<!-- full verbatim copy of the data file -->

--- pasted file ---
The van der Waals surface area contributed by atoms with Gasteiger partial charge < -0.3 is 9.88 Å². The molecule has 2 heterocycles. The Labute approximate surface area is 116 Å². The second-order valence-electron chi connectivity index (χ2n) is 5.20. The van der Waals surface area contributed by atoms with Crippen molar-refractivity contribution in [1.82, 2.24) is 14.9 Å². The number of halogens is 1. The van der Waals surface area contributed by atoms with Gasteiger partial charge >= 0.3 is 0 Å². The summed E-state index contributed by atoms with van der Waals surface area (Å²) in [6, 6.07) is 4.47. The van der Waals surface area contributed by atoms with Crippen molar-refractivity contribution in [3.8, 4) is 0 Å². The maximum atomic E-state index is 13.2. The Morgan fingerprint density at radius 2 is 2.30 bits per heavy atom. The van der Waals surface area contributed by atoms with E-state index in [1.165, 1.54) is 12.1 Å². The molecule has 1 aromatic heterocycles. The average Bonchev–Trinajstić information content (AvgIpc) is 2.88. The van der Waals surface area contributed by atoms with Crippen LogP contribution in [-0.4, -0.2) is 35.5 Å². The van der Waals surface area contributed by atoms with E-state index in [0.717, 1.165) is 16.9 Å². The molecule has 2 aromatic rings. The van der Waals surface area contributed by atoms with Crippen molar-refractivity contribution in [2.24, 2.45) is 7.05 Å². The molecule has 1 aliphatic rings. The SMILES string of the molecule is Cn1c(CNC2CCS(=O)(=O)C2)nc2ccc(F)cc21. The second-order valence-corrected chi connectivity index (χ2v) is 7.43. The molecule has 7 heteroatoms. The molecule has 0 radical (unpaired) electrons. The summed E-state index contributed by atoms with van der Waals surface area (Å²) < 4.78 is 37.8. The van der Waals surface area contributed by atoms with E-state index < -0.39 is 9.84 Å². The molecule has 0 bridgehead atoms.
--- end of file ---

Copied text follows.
The van der Waals surface area contributed by atoms with Gasteiger partial charge < -0.3 is 9.88 Å². The molecule has 2 heterocycles. The Labute approximate surface area is 116 Å². The second-order valence-electron chi connectivity index (χ2n) is 5.20. The van der Waals surface area contributed by atoms with Crippen molar-refractivity contribution in [1.82, 2.24) is 14.9 Å². The number of halogens is 1. The van der Waals surface area contributed by atoms with Gasteiger partial charge >= 0.3 is 0 Å². The summed E-state index contributed by atoms with van der Waals surface area (Å²) in [6, 6.07) is 4.47. The van der Waals surface area contributed by atoms with Crippen molar-refractivity contribution in [3.8, 4) is 0 Å². The maximum atomic E-state index is 13.2. The Morgan fingerprint density at radius 2 is 2.30 bits per heavy atom. The van der Waals surface area contributed by atoms with E-state index in [1.165, 1.54) is 12.1 Å². The molecule has 1 aromatic heterocycles. The average Bonchev–Trinajstić information content (AvgIpc) is 2.88. The van der Waals surface area contributed by atoms with Crippen LogP contribution in [-0.4, -0.2) is 35.5 Å². The van der Waals surface area contributed by atoms with E-state index in [0.717, 1.165) is 16.9 Å². The molecule has 2 aromatic rings. The van der Waals surface area contributed by atoms with Crippen molar-refractivity contribution in [2.24, 2.45) is 7.05 Å². The molecule has 1 aliphatic rings. The SMILES string of the molecule is Cn1c(CNC2CCS(=O)(=O)C2)nc2ccc(F)cc21. The second-order valence-corrected chi connectivity index (χ2v) is 7.43. The molecule has 7 heteroatoms. The molecule has 0 radical (unpaired) electrons. The summed E-state index contributed by atoms with van der Waals surface area (Å²) < 4.78 is 37.8. The van der Waals surface area contributed by atoms with E-state index < -0.39 is 9.84 Å². The molecule has 0 bridgehead atoms.